How mPulse Is Using Your Smartphone To Improve Health Care

Story by Benjamin F. Kuo


Now that just about everyone has a smartphone, how can you use that nearly ubiquitous, mobile access to help improve healthcare? For one—according to Los Angeles startup mPulse Mobile (, you can help remind people about their appointments, and make sure they take their prescriptions—along with many other use cases. We caught up with CEO Chris Nicholson to hear about how the venture-backed company is using smartphones to change how we interact with health providers.

What is mPulse?

Chris Nicholson: We are just under one year old. mPulse was formed in April of 2015, as a spinoff of a company called mobileStorm, which has been in mobile marketing and communications for the last fifteen years. We spun off the company to focus just on the healthcare sector, which was mobileStorm's fastest growing sector. We are a mobile experience management company, focused on the mobile engagement space for healthcare. We actually solve several hundred use cases in the healthcare segment, from reducing missed appoints, to improving medication adherence for clients, for health plans, pharmaceuticals firms, and even durable medical device segments of the ecosystem. It's a pretty diverse set of customers, who are all driven of our SaaS-based, contact engine we have created.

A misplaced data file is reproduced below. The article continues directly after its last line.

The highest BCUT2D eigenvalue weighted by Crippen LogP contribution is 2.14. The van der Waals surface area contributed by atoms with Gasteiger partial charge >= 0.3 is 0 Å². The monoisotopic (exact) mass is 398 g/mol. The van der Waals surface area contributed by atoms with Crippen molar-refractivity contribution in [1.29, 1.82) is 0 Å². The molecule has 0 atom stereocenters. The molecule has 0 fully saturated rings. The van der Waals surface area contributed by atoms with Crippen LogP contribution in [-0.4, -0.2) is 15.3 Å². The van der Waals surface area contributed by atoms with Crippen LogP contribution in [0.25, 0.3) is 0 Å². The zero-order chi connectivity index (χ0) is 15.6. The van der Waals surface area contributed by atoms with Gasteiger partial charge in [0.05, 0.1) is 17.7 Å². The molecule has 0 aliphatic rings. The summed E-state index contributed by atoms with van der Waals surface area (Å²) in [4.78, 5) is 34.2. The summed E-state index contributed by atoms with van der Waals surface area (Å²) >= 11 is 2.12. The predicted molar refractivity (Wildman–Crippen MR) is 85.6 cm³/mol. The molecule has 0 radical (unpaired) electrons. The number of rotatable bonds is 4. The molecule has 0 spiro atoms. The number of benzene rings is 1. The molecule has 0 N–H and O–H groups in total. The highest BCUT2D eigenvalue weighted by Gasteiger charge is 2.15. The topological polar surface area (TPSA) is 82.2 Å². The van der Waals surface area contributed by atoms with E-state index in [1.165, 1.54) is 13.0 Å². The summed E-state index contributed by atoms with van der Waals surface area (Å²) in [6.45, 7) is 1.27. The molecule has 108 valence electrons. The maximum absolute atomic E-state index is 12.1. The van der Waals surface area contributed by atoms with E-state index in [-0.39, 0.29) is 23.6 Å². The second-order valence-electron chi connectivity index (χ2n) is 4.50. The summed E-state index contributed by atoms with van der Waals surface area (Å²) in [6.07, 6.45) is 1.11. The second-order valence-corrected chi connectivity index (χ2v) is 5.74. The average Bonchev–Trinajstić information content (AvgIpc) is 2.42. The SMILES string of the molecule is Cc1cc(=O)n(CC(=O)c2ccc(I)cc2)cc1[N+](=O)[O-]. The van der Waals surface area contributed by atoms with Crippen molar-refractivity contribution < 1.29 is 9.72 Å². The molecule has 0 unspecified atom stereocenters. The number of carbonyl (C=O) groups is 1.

How did you get involved with the company?

Chris Nicholson: Personally, I had been an advisor to mobileStorm. Several years ago, I was the COO for Humana's Health and Productivity business. That's where I first learned about the opportunity to bring a company like this to the healthcare space. Healthcare typically moves a bit slower than retail, and as we were at Human a looking for innovative technology, we found that they just didn't have stuff available for healthcare and compliance. So, after a fifteen year career there, I saw a tremendous opportunity here to build out that technology. On the personal side, for me, the funny story is I'm the guy who moved out here in an RV from the Midwest, traveling for two weeks to start this company.